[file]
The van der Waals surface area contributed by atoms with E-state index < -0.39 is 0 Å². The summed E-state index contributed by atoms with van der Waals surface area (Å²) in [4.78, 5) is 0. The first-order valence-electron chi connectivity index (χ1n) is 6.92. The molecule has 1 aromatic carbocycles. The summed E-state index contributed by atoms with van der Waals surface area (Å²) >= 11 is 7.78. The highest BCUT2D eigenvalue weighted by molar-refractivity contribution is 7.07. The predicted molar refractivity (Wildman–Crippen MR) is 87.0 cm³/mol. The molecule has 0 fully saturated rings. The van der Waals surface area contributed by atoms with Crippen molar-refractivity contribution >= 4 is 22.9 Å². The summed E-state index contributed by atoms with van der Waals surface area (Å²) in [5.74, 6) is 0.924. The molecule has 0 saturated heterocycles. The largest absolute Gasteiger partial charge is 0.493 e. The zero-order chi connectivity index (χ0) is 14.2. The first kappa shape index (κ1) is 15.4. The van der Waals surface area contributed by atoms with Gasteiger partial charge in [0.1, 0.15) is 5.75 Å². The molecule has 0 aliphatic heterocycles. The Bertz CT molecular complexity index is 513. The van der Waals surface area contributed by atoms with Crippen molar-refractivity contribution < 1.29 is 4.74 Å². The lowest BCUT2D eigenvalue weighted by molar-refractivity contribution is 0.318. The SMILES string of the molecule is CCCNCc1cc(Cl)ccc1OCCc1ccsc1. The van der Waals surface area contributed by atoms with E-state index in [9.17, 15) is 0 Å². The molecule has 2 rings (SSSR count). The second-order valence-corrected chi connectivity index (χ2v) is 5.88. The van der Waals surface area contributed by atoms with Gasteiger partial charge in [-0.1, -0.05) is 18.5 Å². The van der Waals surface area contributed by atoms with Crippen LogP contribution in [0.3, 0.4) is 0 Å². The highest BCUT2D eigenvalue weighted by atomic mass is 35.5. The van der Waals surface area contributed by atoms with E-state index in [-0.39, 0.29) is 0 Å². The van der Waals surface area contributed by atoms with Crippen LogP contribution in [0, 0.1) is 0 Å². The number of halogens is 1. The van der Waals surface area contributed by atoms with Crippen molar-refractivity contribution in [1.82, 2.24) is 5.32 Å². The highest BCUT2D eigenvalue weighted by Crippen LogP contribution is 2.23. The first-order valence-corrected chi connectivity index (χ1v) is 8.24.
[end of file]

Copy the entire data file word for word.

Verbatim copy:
The van der Waals surface area contributed by atoms with E-state index < -0.39 is 0 Å². The summed E-state index contributed by atoms with van der Waals surface area (Å²) in [4.78, 5) is 0. The first-order valence-electron chi connectivity index (χ1n) is 6.92. The molecule has 1 aromatic carbocycles. The summed E-state index contributed by atoms with van der Waals surface area (Å²) >= 11 is 7.78. The highest BCUT2D eigenvalue weighted by molar-refractivity contribution is 7.07. The predicted molar refractivity (Wildman–Crippen MR) is 87.0 cm³/mol. The molecule has 0 fully saturated rings. The van der Waals surface area contributed by atoms with Crippen molar-refractivity contribution >= 4 is 22.9 Å². The summed E-state index contributed by atoms with van der Waals surface area (Å²) in [5.74, 6) is 0.924. The molecule has 0 saturated heterocycles. The largest absolute Gasteiger partial charge is 0.493 e. The zero-order chi connectivity index (χ0) is 14.2. The first kappa shape index (κ1) is 15.4. The van der Waals surface area contributed by atoms with Gasteiger partial charge in [0.1, 0.15) is 5.75 Å². The molecule has 0 aliphatic heterocycles. The Bertz CT molecular complexity index is 513. The van der Waals surface area contributed by atoms with Crippen molar-refractivity contribution < 1.29 is 4.74 Å². The lowest BCUT2D eigenvalue weighted by molar-refractivity contribution is 0.318. The SMILES string of the molecule is CCCNCc1cc(Cl)ccc1OCCc1ccsc1. The van der Waals surface area contributed by atoms with E-state index in [9.17, 15) is 0 Å². The molecule has 2 rings (SSSR count). The second-order valence-corrected chi connectivity index (χ2v) is 5.88. The van der Waals surface area contributed by atoms with Gasteiger partial charge in [-0.1, -0.05) is 18.5 Å². The van der Waals surface area contributed by atoms with Crippen LogP contribution in [0.3, 0.4) is 0 Å². The highest BCUT2D eigenvalue weighted by atomic mass is 35.5. The van der Waals surface area contributed by atoms with E-state index in [-0.39, 0.29) is 0 Å². The van der Waals surface area contributed by atoms with Crippen LogP contribution in [0, 0.1) is 0 Å². The number of halogens is 1. The van der Waals surface area contributed by atoms with Crippen molar-refractivity contribution in [1.82, 2.24) is 5.32 Å². The highest BCUT2D eigenvalue weighted by Crippen LogP contribution is 2.23. The first-order valence-corrected chi connectivity index (χ1v) is 8.24.